Some thoughts on Super Bowl XLVI

A record-setting number of people watched The Big Game yesterday, so I’m sure everyone and their grandmother has something to say about the proceedings. Nonetheless, I couldn’t resist sharing my own take on a few aspects of yesterday’s Super Bowl.

The matchup

Really, was there a worse possible matchup? Both teams have won Super Bowls within the past seven years. Both teams have overexposed personalities. Both teams come from spoiled sports cities (particularly in the past decade).

I guess America’s gut reaction is to root against the dynastic Patriots whenever possible. I definitely get it: They give off an air of arrogance. They’ve won huge during the Tom Brady era and sometimes acted like spoiled brats. And there’s Spygate, Gisele, Tom Brady’s hair, etc. etc. So many easy reasons to vilify them.

On the other hand, I’m a Redskins fan and thus predisposed to cheering against the Giants. Plus, the Giants have won much more recently. Eli isn’t all that more likable than Brady, nor is Coughlin than Belichick. Lastly, if the Giants won, it would mean a) they have more trophies than the Redskins do, and b) Devin f-ing Thomas has a ring, but London Fletcher/Santana Moss/Lorenzo Alexander do not.

So, despite proclaiming at the beginning of the playoffs that the Patriots were the last team I wanted to win, I found myself completely on the fence, dreading any outcome.

I decided to choose a preferred team based off of which winner seemed a more appropriate fit for football history. Here’s a list of some of the implications of the Patriots winning vs. the Giants winning. Out of each pair, which one feels better, more correct?

  • The Patriots tying the Cowboys and 49ers with 5 SB wins vs. The Giants tying the Packers with 4 SB wins
  • Tom Brady tying Joe Montana with 3 SB MVPs vs. Eli Manning tying Brady, Terry Bradshaw, Bart Starr with 2 SB MVPs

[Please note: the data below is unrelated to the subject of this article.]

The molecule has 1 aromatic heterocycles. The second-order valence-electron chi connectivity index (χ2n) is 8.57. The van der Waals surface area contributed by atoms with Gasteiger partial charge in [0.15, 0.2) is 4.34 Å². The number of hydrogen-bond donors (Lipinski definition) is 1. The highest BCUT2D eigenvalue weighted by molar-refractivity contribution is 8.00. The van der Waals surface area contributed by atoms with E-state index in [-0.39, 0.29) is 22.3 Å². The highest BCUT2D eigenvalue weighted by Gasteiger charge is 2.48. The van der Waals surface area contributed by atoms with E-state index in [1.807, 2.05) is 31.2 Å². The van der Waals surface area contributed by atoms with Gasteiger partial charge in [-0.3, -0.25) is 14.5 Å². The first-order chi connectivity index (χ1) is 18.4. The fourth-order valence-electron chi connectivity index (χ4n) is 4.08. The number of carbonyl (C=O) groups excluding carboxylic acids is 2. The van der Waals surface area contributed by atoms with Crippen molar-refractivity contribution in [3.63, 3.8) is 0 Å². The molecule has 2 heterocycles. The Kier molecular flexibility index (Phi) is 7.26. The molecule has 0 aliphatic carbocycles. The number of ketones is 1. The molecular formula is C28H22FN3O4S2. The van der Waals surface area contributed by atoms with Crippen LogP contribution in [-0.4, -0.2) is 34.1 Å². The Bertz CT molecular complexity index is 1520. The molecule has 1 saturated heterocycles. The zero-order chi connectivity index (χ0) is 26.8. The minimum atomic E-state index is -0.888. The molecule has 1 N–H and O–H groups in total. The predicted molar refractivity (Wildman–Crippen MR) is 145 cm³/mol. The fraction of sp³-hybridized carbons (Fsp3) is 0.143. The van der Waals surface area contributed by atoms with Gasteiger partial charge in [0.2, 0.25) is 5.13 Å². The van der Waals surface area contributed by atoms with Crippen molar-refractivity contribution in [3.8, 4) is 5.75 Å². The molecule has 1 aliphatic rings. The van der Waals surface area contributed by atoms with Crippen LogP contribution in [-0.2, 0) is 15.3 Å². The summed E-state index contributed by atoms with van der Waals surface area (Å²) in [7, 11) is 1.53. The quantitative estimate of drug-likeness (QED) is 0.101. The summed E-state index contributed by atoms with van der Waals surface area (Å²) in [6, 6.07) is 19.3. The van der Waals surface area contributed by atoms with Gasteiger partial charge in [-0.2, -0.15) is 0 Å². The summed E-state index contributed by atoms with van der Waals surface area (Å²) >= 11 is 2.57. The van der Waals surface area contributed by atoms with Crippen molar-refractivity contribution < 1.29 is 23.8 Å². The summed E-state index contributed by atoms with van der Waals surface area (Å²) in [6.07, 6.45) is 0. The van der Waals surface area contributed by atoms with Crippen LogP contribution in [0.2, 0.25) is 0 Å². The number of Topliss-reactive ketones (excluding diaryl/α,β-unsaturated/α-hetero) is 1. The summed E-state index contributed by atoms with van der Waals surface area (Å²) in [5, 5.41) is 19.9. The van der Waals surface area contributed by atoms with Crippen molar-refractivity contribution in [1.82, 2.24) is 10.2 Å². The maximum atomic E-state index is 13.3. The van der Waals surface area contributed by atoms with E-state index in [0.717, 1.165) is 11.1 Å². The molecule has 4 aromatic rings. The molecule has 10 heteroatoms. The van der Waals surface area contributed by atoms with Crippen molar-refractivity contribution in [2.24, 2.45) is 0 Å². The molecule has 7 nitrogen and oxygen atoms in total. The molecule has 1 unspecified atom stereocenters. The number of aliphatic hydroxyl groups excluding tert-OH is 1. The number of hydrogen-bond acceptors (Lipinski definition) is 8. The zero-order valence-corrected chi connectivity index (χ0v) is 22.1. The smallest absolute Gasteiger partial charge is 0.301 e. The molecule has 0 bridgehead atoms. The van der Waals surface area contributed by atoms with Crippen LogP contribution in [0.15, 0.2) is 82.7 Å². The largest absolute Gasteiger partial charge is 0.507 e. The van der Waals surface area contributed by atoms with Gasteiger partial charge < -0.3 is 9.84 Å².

• Countless features about Tom Brady securing his status as a top 2 or 3 QB ever vs. countless features about Eli now officially being “elite” (whatever that means) and, whose legacy is better — Peyton or Eli
  • Poetic cap to a decade-plus of great football vs. a repeat little Giants over big bad Pats

I thought about each of these and decided that the former felt better in every case. I’m okay with the Patriots being the best football team of my formative years. I’ve come to grips with that. Let them put the whipped cream (Super Bowl) and cherry (Brady SBMVP) on their dynasty sundae.

To solidify my pick, the media spent this past week going over and over and over the “can the underdog Giants win again?” stories. Really? The line is 2.5 points, and they’re playing at a stadium that hugely favors them, and they have superior momentum, and you’re calling them the “underdogs?”

There have only been two real Super Bowl underdogs in the past ten years: The Giants in ’08 and the Patriots in ’02. This game was as close to a toss-up as there will be. Don’t compare it to 4 years ago.

I really just hate it when everyone in sports, media and fans, all pile on the same person or the same team — especially when the team/player isn’t winning big. Yeah, I’m that guy who defiantly cheered for Michael Vick (pre-re-emergence) and LeBron James (post-Decision). The Patriots haven’t won a title since 2005. That’s about a generation and a half in sports terms. So why is everyone acting like they won last year?

In summary, I wouldn’t have minded the Patriots solidifying their legacy — would’ve seemed apt, in fact — and I think the Patriots are overhated, the Giants underhated.

The game

It was pretty entertaining. Came down to the wire. Couldn’t ask for more.

A few isolated thoughts:

  • The butt touchdown was a hilarious way for the Giants to take a lead. It’ll be uncomfortable for the Giants to show that go-ahead touchdown without blushing a little bit. Ahmad Bradshaw will probably always feel a little embarrassed when it comes up at parties for the rest of his life.